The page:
Like previous evenings, it feels great to be in the comfort of our cabin where Travis gets dinner started and his sous-chefs are happy to pitch in. Tonight it’s burritos. There’s lots of chopping and grating and laughing.

Day 4: Day hikes near Discovery Cabin

Over breakfast, Travis lays out the options for the day. One of the best things about staying at each hut for two nights is that on the second day the group can decide how much hiking it wants to do. Half of us want to hike up to a peak, the other half prefer a flat meadow hike. “We can do both,” says our ever-accommodating guide.

We’re all in for a morning meadow hike. We follow Travis along the edges of verdant wetlands and across natural stepping stones over ponds and creeks; there are no trails. I lag behind, feasting on wild blueberries. It’s incredibly peaceful.

Travis suggests we delay our second hike until late afternoon when it’s cooler. We have a few hours of leisure time to read, nap and bathe in a creek just below the cabin. I sit in my own private creek nook and soak in the sun-warmed water. Wildflowers edge the stream and dragonflies dance overhead. It’s a sublime moment.

Half the group sets off on our late-day hike to Moul Peak; the rest hang back at the cabin. It’s all uphill, first through forest and meadows and then across steep, rocky slopes that, in parts, are still snow-covered. Once again, we’re grateful for Travis’s knowledge of this wild, untrodden area. The view back down to the Discovery Cabin is superb.

Within just a couple of hours, the sky has turned smoky. It’s unsettling how fast conditions have changed, but at least we’re treated to an awesome sunset as we hike back to the cabin.

Day 5: Hike to Fight Meadows Chalet

This is our longest hiking day, 21 km to Fight Meadows Chalet. I haven’t slept well due to stress about the poor air quality. I can smell the smoke in the air. As we hike the amazing flat-top ridge of Table Mountain the sky looks bluer. The rock-strewn, high meadows have a soothing effect on me. Unfortunately, by the time we make it to Philip Lake the smoke has settled in. There’s a small backcountry campground here; it’s the first time we’ve met other people since we’ve set out. Travis’s colleagues at Wells Gray Adventures have left a cooler of fresh food at the camp’s food locker. We devour the peaches and plums and divide up the rest to carry to the cabin.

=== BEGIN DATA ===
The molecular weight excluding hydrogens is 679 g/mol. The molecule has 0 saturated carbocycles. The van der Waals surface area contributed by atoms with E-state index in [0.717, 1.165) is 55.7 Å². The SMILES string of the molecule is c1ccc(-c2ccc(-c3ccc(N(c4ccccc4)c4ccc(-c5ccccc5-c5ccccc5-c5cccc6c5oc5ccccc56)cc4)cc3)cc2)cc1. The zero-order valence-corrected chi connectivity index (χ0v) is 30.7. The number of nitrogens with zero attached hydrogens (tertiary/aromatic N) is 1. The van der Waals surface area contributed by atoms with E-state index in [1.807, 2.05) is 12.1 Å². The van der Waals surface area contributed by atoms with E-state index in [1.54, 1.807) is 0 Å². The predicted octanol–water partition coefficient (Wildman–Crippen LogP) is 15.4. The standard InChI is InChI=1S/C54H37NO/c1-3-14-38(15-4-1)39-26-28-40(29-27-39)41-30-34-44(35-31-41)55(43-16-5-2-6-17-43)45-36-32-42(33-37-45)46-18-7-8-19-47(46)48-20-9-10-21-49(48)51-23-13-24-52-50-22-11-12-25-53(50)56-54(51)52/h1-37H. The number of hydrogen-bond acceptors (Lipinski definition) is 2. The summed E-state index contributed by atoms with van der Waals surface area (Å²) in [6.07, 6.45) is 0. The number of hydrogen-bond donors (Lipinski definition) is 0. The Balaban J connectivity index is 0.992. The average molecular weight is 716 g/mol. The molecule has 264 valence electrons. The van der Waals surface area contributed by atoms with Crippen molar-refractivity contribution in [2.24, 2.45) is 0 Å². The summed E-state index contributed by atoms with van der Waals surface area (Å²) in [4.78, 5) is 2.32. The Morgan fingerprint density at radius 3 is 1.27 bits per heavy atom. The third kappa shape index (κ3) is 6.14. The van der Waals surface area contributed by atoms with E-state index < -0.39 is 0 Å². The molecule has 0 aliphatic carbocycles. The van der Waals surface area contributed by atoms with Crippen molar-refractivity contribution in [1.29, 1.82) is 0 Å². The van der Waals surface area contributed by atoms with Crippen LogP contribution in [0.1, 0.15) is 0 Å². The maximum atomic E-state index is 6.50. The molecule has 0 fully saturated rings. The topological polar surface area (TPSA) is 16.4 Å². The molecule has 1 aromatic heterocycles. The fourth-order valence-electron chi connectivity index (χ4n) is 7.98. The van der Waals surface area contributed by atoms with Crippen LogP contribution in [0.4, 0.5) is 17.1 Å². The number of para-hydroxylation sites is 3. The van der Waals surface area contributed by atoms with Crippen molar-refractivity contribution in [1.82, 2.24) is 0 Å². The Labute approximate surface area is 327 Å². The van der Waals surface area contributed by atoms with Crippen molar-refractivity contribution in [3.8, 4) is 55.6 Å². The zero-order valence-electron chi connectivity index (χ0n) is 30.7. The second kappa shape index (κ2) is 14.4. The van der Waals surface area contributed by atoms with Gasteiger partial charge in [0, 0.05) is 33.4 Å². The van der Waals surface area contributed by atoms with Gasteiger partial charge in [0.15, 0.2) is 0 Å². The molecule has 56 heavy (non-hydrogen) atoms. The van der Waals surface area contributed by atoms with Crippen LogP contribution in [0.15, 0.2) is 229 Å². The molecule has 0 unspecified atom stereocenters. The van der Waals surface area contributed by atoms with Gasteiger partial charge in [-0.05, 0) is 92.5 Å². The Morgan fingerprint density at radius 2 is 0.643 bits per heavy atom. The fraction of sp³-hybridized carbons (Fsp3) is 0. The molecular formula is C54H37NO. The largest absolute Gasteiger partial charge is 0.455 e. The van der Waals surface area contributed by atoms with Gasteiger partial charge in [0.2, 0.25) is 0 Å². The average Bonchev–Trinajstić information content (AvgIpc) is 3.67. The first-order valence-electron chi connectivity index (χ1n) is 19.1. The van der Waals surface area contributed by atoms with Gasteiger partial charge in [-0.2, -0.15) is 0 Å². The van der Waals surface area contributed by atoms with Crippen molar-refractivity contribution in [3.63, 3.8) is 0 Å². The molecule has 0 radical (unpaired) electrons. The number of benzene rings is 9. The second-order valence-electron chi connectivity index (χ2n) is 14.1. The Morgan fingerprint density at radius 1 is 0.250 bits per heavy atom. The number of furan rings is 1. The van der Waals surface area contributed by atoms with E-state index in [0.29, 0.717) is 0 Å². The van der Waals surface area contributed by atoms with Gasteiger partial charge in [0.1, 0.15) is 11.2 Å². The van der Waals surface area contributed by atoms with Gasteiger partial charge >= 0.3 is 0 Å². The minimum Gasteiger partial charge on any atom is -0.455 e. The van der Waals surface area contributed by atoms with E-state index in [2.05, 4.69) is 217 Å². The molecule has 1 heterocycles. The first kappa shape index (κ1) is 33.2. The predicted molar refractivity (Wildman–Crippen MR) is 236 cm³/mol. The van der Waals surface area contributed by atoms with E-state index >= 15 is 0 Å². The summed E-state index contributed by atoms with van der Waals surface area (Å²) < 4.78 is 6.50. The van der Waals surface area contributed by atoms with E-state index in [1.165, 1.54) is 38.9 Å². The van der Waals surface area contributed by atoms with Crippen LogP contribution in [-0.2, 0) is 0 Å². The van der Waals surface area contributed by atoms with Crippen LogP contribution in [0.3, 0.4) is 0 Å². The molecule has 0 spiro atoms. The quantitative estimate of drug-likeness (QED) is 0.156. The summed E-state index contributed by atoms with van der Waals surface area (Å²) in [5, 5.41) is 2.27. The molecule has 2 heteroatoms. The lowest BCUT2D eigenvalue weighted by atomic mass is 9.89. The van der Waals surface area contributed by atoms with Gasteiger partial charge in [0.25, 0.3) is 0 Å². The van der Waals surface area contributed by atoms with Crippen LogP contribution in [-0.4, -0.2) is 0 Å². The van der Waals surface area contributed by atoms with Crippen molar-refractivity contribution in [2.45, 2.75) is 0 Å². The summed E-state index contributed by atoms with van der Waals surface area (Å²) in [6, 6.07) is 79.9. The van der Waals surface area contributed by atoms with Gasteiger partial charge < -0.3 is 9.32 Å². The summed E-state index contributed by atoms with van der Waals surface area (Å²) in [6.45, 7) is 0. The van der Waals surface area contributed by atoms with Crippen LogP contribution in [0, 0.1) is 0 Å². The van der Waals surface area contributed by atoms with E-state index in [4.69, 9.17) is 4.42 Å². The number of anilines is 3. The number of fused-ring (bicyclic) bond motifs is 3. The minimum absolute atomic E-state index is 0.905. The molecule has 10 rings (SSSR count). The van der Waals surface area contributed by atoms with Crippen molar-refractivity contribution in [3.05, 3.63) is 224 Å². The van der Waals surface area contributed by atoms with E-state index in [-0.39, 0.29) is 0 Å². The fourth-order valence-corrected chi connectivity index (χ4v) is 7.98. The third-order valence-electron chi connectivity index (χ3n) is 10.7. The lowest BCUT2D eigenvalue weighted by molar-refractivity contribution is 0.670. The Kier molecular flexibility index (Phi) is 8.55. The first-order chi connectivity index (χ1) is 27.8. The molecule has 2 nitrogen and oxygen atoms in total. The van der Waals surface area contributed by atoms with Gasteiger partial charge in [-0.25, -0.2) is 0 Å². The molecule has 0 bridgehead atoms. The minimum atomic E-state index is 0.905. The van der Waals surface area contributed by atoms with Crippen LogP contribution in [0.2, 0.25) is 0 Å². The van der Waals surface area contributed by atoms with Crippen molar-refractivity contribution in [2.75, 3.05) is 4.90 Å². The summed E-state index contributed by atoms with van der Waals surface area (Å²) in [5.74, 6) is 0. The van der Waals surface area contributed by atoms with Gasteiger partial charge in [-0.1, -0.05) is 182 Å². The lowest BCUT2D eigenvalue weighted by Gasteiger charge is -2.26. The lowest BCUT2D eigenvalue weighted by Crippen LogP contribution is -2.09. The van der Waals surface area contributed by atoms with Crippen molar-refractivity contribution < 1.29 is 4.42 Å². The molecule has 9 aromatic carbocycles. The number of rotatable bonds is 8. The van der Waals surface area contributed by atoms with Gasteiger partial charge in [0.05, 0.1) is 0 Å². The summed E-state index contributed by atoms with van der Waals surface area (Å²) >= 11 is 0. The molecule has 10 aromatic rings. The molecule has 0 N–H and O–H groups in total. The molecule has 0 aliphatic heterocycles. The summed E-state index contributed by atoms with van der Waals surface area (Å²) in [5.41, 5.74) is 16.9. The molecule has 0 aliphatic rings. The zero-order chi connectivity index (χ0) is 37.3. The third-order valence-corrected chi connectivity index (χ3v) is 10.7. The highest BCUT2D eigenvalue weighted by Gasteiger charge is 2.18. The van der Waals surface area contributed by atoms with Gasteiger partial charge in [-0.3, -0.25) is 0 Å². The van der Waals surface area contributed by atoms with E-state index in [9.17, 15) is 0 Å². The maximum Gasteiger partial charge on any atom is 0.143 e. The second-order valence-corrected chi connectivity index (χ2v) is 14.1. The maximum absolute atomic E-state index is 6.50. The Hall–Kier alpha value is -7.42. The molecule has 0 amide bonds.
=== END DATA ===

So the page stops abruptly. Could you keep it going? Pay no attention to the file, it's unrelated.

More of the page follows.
The Cariboo and Fight meadows are among the largest wildflower meadows in Canada. Despite my fatigue and the smoky conditions, it’s really impressive to walk for hours through this vast, open meadow system. The names of the meadows and neighbouring Battle Mountain and Fight Lake derive from a mid-nineteenth century conflict between two Indian bands over cariboo hunting grounds.

We’re thrilled to get to Fight Meadows Chalet after a long day of hiking. Like the other two huts, it’s clean, well-equipped and comfortable.

Day 6: Hiking around Fight Meadows Chalet

Although it rained overnight, the smoky haze has thickened. I had been looking forward to a challenging hike up Battle Mountain, but we decide that a cardio intense hike isn’t a good idea for our lungs. I’m a little disappointed, but plan B—a mellow walk through the meadows—turns out to be very enjoyable. Today it’s all about slowing down and appreciating the intricate details of nature. We find so much beauty in the moss-covered rocks of little ponds, in the peacefulness of undulating meadows, in the fleeting pops of colour and faded blooms of wildflowers. As we’ve grown accustomed to, we don’t meet another soul.

We’ve made the best of the smoky day and I’m already conjuring up plans for a return visit to these wonderful meadows.

Day 7: Hike out and final thoughts

On our last morning we get one final walk through the meadows before the long, forested downhill hike via the Battle Creek trail. We lose over 1200 m on the roughly 9.5 km hike to the trailhead where a vehicle is waiting to whisk us back to our regular lives.

Unlike the Rockies, where even a “drive-through” is spectacular, the dense forest that blankets the lower and mid-elevations of Wells Gray belies the treasures found in its alpine and subalpine zones. Most visitors to the park congregate at its many “road level” activities—fabulous waterfalls, big lakes and comfortable frontcountry campgrounds. As we discovered, the upper reaches of the park are gloriously wild and mostly remain a well-kept secret. It was such a joy and privilege to spend time in a remote wilderness area. The scenery on the hike, the comfort of the huts, and the quality of the guiding exceeded my expectations. And, my hiking companions were top notch!

If you go:

  • Wells Gray Provincial Park is accessible from the town of Clearwater which is 447 km northeast of Vancouver and 123 km north of Kamloops.